Although many states around Utah have legalized or at least decriminalized marijuana, Utah has taken a different approach by continuing to arrest people for possessing even small amounts of marijuana. Utah also has a mandatory driver license suspension for any marijuana conviction such as simple possession, intent to distribute, and driving under the influence of marijuana.
Utah’s approach to prosecuting marijuana crimes is very intriguing because it reveals an interesting cultural clash. If you look at a map of the western United States, every state except three—Utah, Wyoming, and Idaho—have either decriminalized marijuana or made its medical use legal. These three states remain a kind of island of conservatism with regard to marijuana in a sea of states that have taken a much more laid-back—even friendlier—approach.
As criminal defense attorneys in Salt Lake City fighting marijuana charges, we see every day how Utah continues to operate with a war-on-drugs attitude. That attitude, coupled with its relatively conservative legislative culture, means that Utah has tough penalties for marijuana usage, possession, and purchase.
But in some courtrooms with some judges, we are beginning to see a shift in cultural attitudes—a shift somewhat away from the ultra-conservative approach. Many judges are becoming more and more sympathetic to the negative effects of the conservative marijuana laws. Judges are becoming sympathetic to marijuana use—but this is probably because they are sympathetic to the punishments that accompany it.
Law enforcement has had a strict approach to seizures and asset forfeitures against those found possessing or trafficking marijuana in some form. Fortunately, Utah has some of the best laws in the country for getting seized property back. The fact remains that taking an aggressive approach to fighting the marijuana charges at every stage often leads to a better result.
We have handled cases of every type of drug crime. Give us a call today at (801) 532-5297 so we can review your case and go over the best options for your defense.
In2015, Governor Herbert signed into law House Bill 348, also known as the "Justice Reinvestment Initiative," which decreased the penalties for several different types of drug crimes, including the simple possession or use of marijuana. The new legislation removed the tiered penalty structure for possession of marijuana. The changes were intended to encourage "substance use disorder treatment in the community (where treatment is more effective) for non-violent offenders rather than incarceration."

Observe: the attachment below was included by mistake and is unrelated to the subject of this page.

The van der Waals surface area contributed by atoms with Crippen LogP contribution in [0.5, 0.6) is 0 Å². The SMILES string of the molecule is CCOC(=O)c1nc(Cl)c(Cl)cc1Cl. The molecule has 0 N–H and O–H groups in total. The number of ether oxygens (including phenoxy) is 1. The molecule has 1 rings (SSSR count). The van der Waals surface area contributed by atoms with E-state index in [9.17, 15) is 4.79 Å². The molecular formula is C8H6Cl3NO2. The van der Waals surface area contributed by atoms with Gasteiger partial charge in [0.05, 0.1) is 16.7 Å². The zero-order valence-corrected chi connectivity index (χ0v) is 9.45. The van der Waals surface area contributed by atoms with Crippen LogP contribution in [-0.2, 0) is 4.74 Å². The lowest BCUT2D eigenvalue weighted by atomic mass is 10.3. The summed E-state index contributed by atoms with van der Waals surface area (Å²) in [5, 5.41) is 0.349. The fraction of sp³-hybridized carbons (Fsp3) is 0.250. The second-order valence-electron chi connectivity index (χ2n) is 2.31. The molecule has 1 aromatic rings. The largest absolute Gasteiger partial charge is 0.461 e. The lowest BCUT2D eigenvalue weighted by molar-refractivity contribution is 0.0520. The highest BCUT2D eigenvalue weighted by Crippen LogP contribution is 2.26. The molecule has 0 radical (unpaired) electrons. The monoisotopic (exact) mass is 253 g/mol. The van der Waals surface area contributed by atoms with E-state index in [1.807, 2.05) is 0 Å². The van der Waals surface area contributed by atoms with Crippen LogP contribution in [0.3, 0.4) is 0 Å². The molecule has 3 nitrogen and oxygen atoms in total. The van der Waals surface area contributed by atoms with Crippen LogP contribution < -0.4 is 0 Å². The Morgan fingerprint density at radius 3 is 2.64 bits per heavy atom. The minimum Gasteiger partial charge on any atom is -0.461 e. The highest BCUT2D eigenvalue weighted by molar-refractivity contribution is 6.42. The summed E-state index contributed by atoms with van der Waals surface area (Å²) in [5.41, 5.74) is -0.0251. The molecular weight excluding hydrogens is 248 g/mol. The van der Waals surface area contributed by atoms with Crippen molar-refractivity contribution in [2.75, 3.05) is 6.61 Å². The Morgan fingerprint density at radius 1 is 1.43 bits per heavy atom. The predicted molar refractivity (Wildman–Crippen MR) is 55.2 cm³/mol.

Now, the current version of Section 58-37-8(2)(d), the possession of marijuana is a class B misdemeanor for either a first or second offense. The maximum penalties for a class B misdemeanor include a fine of up to $1,000 and/or up to six months in jail. Possession of marijuana, for a third offense, is a class A misdemeanor. A fourth or subsequent conviction for possession of marijuana is a third-degree felony.
Section 58–37–8 of the Utah Code still references the quantity of drugs as it relates to marijuana. If the amount is 100 pounds or more, is guilty of a second degree felony.”
Also, any conviction for possession of marijuana in Utah will result in a driver license suspension for six months.
The sale of any amount of marijuana is a second-degree felony punishable by a maximum sentence of 15 years imprisonment and a maximum fine of $10,000. The subsequent offense of sale of marijuana is a second-degree felony.
The sale in the presence of a minor or within 1,000 feet of a school and other designated public areas is punishable one degree more than provided, except a first-degree felony comes with a five-year mandatory sentence.
The charges for cultivation of marijuana in Utah depend on the aggregate weight of the plants found. Cultivation of marijuana is classified in the same category as manufacturing of a Schedule III of IV controlled substance.
These offenses are classified as a third-degree felony. A third-degree felony comes with a presumptive sentence of up to five years in prison and/or up to $5,000 in fines.
A second or subsequent offense is classified as a second-degree felony punishable by up to 15 years in prison and/or up to $10,000 in fines.
The crime of possession of marijuana paraphernalia is a class B misdemeanor in Utah. A class B misdemeanor is punishable by a maximum sentence of six months imprisonment and a maximum fine of $1,000. The sale of paraphernalia is a class A misdemeanor punishable by a maximum sentence of one year imprisonment and a maximum fine of $2,500. The sale of paraphernalia to a minor is a third-degree felony, which is punishable by a maximum sentence of 5 years imprisonment and a maximum fine of $5,000.
Utah Laws and Penalties for Marijuana on NORML - The NORML website is a great resource to learn more about Utah's laws and penalties for marijuana, including consequences of a conviction for possession, sale, cultivation, hash, concentrates, and drug paraphernalia. You can also find information about drugged driving, driving under the influence of marijuana, and tax stamps.
Together for Responsible Use and Cannabis Education - TRUCE is a group of concerned patients and caregivers advocating for safe and legal access to medical cannabis in Utah. Members are diverse in ideologies but stand with one voice.
The Salt Lake City drug crimes lawyers at Brown, Bradshaw & Moffat, LLP, have been defending individuals charged with marijuana offenses for more than 30 years. Our attorneys understand all the complexities of Utah marijuana laws.
Contact us today at (801) 532-5297 if you have any questions about marijuana charges or if you are ready to talk about the best way to defend yourself against felony or misdemeanor charges involving possession, possession with intent to sell, delivery, cultivation or trafficking.
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